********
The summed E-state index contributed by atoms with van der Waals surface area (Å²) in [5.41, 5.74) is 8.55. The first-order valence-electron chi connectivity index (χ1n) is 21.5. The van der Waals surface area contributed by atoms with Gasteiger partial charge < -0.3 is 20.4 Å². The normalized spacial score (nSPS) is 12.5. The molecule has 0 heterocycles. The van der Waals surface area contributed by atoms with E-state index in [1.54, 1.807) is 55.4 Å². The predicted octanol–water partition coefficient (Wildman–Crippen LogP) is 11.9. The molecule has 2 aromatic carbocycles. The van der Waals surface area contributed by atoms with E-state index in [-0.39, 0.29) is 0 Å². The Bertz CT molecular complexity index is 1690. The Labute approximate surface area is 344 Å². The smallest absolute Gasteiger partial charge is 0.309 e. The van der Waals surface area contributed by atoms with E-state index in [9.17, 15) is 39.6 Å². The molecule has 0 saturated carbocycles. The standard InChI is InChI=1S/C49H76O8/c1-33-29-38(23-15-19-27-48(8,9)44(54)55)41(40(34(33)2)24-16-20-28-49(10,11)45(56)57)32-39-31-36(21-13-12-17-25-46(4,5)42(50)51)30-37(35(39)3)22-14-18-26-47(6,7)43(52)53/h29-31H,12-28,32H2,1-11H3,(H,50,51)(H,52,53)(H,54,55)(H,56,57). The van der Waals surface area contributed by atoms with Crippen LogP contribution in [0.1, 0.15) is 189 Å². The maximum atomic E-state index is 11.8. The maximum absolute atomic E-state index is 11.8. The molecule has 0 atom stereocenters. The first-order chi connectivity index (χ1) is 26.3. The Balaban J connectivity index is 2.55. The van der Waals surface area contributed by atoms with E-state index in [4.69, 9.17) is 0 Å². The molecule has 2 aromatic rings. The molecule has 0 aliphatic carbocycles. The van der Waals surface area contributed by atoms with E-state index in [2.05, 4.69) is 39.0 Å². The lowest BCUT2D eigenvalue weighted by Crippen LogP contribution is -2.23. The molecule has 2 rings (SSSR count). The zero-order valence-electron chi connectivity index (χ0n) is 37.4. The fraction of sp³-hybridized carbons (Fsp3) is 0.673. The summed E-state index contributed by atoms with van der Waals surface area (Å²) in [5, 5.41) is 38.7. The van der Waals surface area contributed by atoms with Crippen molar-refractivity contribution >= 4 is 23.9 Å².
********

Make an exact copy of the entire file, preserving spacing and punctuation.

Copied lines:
The summed E-state index contributed by atoms with van der Waals surface area (Å²) in [5.41, 5.74) is 8.55. The first-order valence-electron chi connectivity index (χ1n) is 21.5. The van der Waals surface area contributed by atoms with Gasteiger partial charge < -0.3 is 20.4 Å². The normalized spacial score (nSPS) is 12.5. The molecule has 0 heterocycles. The van der Waals surface area contributed by atoms with E-state index in [1.54, 1.807) is 55.4 Å². The predicted octanol–water partition coefficient (Wildman–Crippen LogP) is 11.9. The molecule has 2 aromatic carbocycles. The van der Waals surface area contributed by atoms with E-state index in [-0.39, 0.29) is 0 Å². The Bertz CT molecular complexity index is 1690. The Labute approximate surface area is 344 Å². The smallest absolute Gasteiger partial charge is 0.309 e. The van der Waals surface area contributed by atoms with E-state index in [9.17, 15) is 39.6 Å². The molecule has 0 saturated carbocycles. The standard InChI is InChI=1S/C49H76O8/c1-33-29-38(23-15-19-27-48(8,9)44(54)55)41(40(34(33)2)24-16-20-28-49(10,11)45(56)57)32-39-31-36(21-13-12-17-25-46(4,5)42(50)51)30-37(35(39)3)22-14-18-26-47(6,7)43(52)53/h29-31H,12-28,32H2,1-11H3,(H,50,51)(H,52,53)(H,54,55)(H,56,57). The van der Waals surface area contributed by atoms with Crippen LogP contribution in [0.1, 0.15) is 189 Å². The maximum atomic E-state index is 11.8. The maximum absolute atomic E-state index is 11.8. The molecule has 0 atom stereocenters. The first-order chi connectivity index (χ1) is 26.3. The Balaban J connectivity index is 2.55. The van der Waals surface area contributed by atoms with E-state index in [4.69, 9.17) is 0 Å². The molecule has 2 aromatic rings. The molecule has 0 aliphatic carbocycles. The van der Waals surface area contributed by atoms with E-state index in [2.05, 4.69) is 39.0 Å². The lowest BCUT2D eigenvalue weighted by Crippen LogP contribution is -2.23. The molecule has 2 rings (SSSR count). The zero-order valence-electron chi connectivity index (χ0n) is 37.4. The fraction of sp³-hybridized carbons (Fsp3) is 0.673. The summed E-state index contributed by atoms with van der Waals surface area (Å²) in [5, 5.41) is 38.7. The van der Waals surface area contributed by atoms with Crippen molar-refractivity contribution >= 4 is 23.9 Å².